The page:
Let’s pursue justice at work. But rather than simply judging what is wrong with the injustice, let us consider taking action to build new systems, innovate, and work with others around us to find solutions.

We don’t have to work in a nonprofit or a government agency to seek justice. If we observe unfairness, let’s have the courage to say something and cultivate change.

5. Be Merciful

Now, the principle in this Beatitude is tricky. Mercy is often difficult to find and show in a world full of vengeance. Consider the words of Pope Francis: “Mercy is the keystone of the life of faith and a concrete way with which we give visibility to the resurrection of Jesus.”

We can’t be authentic in discipleship if we don’t show mercy. When we forgive our co-workers instead of holding grudges or retaliating, we demonstrate Christ’s intent in this Beatitude and His merciful love in action.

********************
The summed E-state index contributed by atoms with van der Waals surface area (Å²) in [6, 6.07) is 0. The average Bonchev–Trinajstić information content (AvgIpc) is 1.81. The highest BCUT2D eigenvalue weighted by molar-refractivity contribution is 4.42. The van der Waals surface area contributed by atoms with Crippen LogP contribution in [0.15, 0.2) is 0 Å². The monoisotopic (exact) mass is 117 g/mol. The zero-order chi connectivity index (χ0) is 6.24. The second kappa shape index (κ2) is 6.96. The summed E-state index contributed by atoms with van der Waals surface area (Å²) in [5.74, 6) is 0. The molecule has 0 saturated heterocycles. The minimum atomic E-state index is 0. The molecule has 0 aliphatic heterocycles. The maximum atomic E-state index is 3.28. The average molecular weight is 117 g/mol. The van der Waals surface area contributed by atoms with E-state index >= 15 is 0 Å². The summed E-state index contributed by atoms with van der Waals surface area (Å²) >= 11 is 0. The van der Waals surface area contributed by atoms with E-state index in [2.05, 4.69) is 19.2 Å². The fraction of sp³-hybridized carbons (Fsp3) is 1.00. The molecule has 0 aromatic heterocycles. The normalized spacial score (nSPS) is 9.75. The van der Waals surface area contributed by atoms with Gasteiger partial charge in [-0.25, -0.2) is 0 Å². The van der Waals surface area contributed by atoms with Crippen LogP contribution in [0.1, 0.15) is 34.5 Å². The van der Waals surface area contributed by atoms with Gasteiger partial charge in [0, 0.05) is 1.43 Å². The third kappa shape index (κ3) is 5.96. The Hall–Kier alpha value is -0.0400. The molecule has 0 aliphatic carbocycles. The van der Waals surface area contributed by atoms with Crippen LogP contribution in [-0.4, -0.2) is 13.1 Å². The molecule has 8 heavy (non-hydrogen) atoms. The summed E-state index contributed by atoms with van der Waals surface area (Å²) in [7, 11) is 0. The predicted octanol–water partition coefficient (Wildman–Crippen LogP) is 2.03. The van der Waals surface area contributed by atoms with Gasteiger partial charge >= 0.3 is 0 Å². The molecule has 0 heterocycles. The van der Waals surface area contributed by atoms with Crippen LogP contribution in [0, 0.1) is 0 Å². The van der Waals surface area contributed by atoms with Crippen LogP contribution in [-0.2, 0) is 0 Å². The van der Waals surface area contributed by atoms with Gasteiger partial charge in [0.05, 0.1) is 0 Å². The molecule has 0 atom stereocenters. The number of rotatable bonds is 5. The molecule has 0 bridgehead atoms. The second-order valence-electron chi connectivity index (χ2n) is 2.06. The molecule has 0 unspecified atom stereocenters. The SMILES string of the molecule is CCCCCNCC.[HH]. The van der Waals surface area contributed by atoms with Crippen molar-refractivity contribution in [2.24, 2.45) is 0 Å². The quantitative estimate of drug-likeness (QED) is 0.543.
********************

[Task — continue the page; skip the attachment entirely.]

6. Keep a Clean Heart

Making a practice of this Beatitude is hard. All our actions in the workplace – as in all areas of our lives – should be motivated by pure intentions.

It’s fine to seek a promotion if it’s because the promotion will help us make better use of our gifts. But what if it’s motivated by our wanting to feel like we’re better than others on our team?

It’s fine to ask for a raise because we’ve worked hard and deserve it. But what if greed is behind our motivation?

Everything we do in our workplaces should ultimately help us seek the kingdom of God in the whole of who we are as authentic followers of Jesus.